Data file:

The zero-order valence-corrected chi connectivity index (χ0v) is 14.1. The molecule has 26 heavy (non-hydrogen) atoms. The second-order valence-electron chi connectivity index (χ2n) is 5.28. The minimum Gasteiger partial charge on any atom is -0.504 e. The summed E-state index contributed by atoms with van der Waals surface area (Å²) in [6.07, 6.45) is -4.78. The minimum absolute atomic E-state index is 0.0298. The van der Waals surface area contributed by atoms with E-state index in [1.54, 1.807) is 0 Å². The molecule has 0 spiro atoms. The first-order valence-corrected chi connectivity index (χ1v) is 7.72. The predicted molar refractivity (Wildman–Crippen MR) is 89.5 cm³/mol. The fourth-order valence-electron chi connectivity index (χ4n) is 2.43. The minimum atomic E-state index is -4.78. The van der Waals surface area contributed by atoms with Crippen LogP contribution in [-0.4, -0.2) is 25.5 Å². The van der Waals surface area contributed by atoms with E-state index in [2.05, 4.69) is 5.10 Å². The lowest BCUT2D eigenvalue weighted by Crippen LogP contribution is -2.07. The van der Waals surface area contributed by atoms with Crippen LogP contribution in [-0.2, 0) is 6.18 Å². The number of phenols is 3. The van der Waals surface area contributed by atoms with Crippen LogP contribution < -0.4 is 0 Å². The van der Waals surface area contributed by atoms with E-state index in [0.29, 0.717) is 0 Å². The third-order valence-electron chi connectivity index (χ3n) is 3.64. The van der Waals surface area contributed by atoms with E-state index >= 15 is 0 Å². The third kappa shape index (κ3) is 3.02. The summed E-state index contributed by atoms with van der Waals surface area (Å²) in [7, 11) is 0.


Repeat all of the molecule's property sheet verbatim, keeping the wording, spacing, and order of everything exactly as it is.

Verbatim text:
The zero-order valence-corrected chi connectivity index (χ0v) is 14.1. The molecule has 26 heavy (non-hydrogen) atoms. The second-order valence-electron chi connectivity index (χ2n) is 5.28. The minimum Gasteiger partial charge on any atom is -0.504 e. The summed E-state index contributed by atoms with van der Waals surface area (Å²) in [6.07, 6.45) is -4.78. The minimum absolute atomic E-state index is 0.0298. The van der Waals surface area contributed by atoms with E-state index in [1.54, 1.807) is 0 Å². The molecule has 0 spiro atoms. The first-order valence-corrected chi connectivity index (χ1v) is 7.72. The predicted molar refractivity (Wildman–Crippen MR) is 89.5 cm³/mol. The fourth-order valence-electron chi connectivity index (χ4n) is 2.43. The minimum atomic E-state index is -4.78. The van der Waals surface area contributed by atoms with Crippen LogP contribution in [-0.4, -0.2) is 25.5 Å². The van der Waals surface area contributed by atoms with E-state index in [2.05, 4.69) is 5.10 Å². The lowest BCUT2D eigenvalue weighted by Crippen LogP contribution is -2.07. The van der Waals surface area contributed by atoms with Crippen LogP contribution in [-0.2, 0) is 6.18 Å². The number of phenols is 3. The van der Waals surface area contributed by atoms with Crippen LogP contribution < -0.4 is 0 Å². The van der Waals surface area contributed by atoms with E-state index in [0.29, 0.717) is 0 Å². The third-order valence-electron chi connectivity index (χ3n) is 3.64. The van der Waals surface area contributed by atoms with E-state index >= 15 is 0 Å². The third kappa shape index (κ3) is 3.02. The summed E-state index contributed by atoms with van der Waals surface area (Å²) in [7, 11) is 0.